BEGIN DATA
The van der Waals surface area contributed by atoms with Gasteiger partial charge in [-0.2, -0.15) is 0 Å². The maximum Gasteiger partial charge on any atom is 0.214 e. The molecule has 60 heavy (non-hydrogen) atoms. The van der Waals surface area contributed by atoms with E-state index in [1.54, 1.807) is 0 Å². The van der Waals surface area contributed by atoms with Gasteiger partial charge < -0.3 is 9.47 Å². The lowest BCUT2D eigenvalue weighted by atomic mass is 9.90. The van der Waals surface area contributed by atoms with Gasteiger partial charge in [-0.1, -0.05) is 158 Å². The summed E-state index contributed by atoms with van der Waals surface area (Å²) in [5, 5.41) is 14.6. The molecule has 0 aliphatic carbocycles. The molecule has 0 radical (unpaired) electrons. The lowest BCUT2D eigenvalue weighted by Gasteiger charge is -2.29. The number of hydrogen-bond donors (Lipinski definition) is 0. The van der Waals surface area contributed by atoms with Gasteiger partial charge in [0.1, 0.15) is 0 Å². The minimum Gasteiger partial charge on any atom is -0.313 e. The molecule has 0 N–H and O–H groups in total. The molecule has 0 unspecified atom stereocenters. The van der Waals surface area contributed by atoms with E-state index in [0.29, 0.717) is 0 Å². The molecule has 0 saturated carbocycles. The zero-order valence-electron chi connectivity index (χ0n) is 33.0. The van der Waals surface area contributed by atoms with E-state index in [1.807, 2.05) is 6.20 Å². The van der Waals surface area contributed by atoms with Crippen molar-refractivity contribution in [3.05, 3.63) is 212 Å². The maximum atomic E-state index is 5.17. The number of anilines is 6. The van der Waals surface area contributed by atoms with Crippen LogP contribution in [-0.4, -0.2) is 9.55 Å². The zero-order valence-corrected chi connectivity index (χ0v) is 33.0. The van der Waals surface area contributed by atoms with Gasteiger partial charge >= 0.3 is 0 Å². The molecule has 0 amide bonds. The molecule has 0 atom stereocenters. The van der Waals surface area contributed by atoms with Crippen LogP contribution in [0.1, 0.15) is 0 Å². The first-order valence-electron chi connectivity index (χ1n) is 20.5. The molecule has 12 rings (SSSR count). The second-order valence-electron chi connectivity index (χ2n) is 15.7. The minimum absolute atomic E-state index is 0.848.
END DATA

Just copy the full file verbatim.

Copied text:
The van der Waals surface area contributed by atoms with Gasteiger partial charge in [-0.2, -0.15) is 0 Å². The maximum Gasteiger partial charge on any atom is 0.214 e. The molecule has 60 heavy (non-hydrogen) atoms. The van der Waals surface area contributed by atoms with E-state index in [1.54, 1.807) is 0 Å². The van der Waals surface area contributed by atoms with Gasteiger partial charge < -0.3 is 9.47 Å². The lowest BCUT2D eigenvalue weighted by atomic mass is 9.90. The van der Waals surface area contributed by atoms with Gasteiger partial charge in [-0.1, -0.05) is 158 Å². The summed E-state index contributed by atoms with van der Waals surface area (Å²) in [5, 5.41) is 14.6. The molecule has 0 aliphatic carbocycles. The molecule has 0 radical (unpaired) electrons. The lowest BCUT2D eigenvalue weighted by Gasteiger charge is -2.29. The number of hydrogen-bond donors (Lipinski definition) is 0. The van der Waals surface area contributed by atoms with Gasteiger partial charge in [0.1, 0.15) is 0 Å². The minimum Gasteiger partial charge on any atom is -0.313 e. The molecule has 0 N–H and O–H groups in total. The molecule has 0 unspecified atom stereocenters. The van der Waals surface area contributed by atoms with E-state index in [0.29, 0.717) is 0 Å². The molecule has 0 saturated carbocycles. The zero-order valence-electron chi connectivity index (χ0n) is 33.0. The van der Waals surface area contributed by atoms with E-state index in [1.807, 2.05) is 6.20 Å². The van der Waals surface area contributed by atoms with Crippen molar-refractivity contribution in [3.05, 3.63) is 212 Å². The maximum atomic E-state index is 5.17. The number of anilines is 6. The van der Waals surface area contributed by atoms with Crippen LogP contribution in [-0.4, -0.2) is 9.55 Å². The zero-order valence-corrected chi connectivity index (χ0v) is 33.0. The van der Waals surface area contributed by atoms with Gasteiger partial charge >= 0.3 is 0 Å². The molecule has 0 amide bonds. The molecule has 0 atom stereocenters. The van der Waals surface area contributed by atoms with Crippen LogP contribution in [0.1, 0.15) is 0 Å². The first-order valence-electron chi connectivity index (χ1n) is 20.5. The molecule has 12 rings (SSSR count). The second-order valence-electron chi connectivity index (χ2n) is 15.7. The minimum absolute atomic E-state index is 0.848.